Chris McGrath: The ragged edge between death and glory

The Last Word

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The Independent Online

Hurtling between the craggy jaws of the Hundschopf, suddenly they are spat into the void, the valley spreading below.

It is a fleeting window on to oblivion. And then they clatter back on to the ice, only to chart a fresh dimension of eternity. To the men who today measure themselves against the Lauberhorn, it seems as though the finishing line will never come – such a purgatory, of body and soul, that even a crash might deceive you with the quality of mercy.

A deadly illusion, of course. For the longest and fastest downhill race – and, in tandem with the Hahnenkamm at Kitzbühel next weekend, the first leg of its most revered challenge – links a series of harrowing bequests. From the Hundschopf, they slam into the Minschkante, where Josef Minsch began a hospital stay of several weeks in 1965. Then comes Canadian Corner, where the Crazy Canucks, Read and Irwin, paid for their bravado in 1976. The Kernen-S chicane evokes Bruno Kernen's smash in 2006. After a section that barely qualifies as goat-track, they dash through the famous tunnel, under the railway; and eventually into the Osterreicherloch, "the Austrian Hole", which recalls the carnage that consumed so many compatriots in 1954. And then, finally, the plunge into the Ziel-S. Das Ziel. It denotes a goal, target, purpose – and, in this instance, a last challenge too laden with grief and fear for any of the braggadocio implied in the higher landmarks.

After two and a half miles, these closing twists and bounces make brutal new demands of blazing thighs and joints. During a training run in 1991, a 21-year-old Austrian, Gernot Reinstadler, could not make the turn and caught a ski in the netting. He was all but torn in two, and died that night. The race was cancelled, leaving his peers once again to ponder the paradoxes of their calling.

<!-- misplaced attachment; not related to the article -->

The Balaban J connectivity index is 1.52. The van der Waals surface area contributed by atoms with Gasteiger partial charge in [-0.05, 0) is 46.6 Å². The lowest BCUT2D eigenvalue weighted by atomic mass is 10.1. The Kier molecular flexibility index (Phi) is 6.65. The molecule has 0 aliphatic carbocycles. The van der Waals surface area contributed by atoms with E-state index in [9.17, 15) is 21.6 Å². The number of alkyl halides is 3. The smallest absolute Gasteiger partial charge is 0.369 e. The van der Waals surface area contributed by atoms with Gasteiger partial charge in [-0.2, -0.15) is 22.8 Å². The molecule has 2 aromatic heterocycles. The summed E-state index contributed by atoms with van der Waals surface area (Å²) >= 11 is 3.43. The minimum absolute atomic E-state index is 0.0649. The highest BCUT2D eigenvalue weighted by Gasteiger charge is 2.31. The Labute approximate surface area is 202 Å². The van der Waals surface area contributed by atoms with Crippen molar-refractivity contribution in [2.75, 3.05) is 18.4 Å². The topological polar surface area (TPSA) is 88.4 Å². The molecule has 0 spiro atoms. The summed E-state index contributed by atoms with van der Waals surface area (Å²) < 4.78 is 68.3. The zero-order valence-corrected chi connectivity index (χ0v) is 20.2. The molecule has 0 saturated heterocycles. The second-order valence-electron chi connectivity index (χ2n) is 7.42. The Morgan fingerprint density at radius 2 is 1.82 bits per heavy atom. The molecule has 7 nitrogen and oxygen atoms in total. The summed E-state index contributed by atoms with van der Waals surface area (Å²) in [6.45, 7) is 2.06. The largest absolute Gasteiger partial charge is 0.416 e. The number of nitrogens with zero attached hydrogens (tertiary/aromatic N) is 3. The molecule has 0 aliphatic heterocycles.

They hunger to join those past giants anointed by success on the Lauberhorn. Toni Sailer and Karl Schranz both won four times apiece. Between 1975 and 1977, incredibly, Franz Klammer was unbeaten both here and at Kitzbühel. But they must also adhere, however tenuously, to the margin between courage and folly. No less than in the tilt of their skis, they must stay precisely on the edge of their capacity. If they fall shy of that limit, they will not win; if they exceed it, they will not win. It's what a former racer, Chad Fleischer, described as "that ragged edge, that threshold where you can either be paralysed, dead or a champion".

So they cannot simply be fearless, or crazy. They must be intimate with fear to excise the elements of panic, and tension, to achieve a perfect compromise between control and risk. There is literally no time to think. If you are making conscious decisions, it will all be happening too slowly. Too slowly to win, certainly; perhaps too slowly even to keep your feet. Yet you can scarcely be unthinking, when you must be clinical. That leaves the racer somewhere as rarefied, as mystical, as the void that lurks beyond every precipice – and, indeed, in every rockface.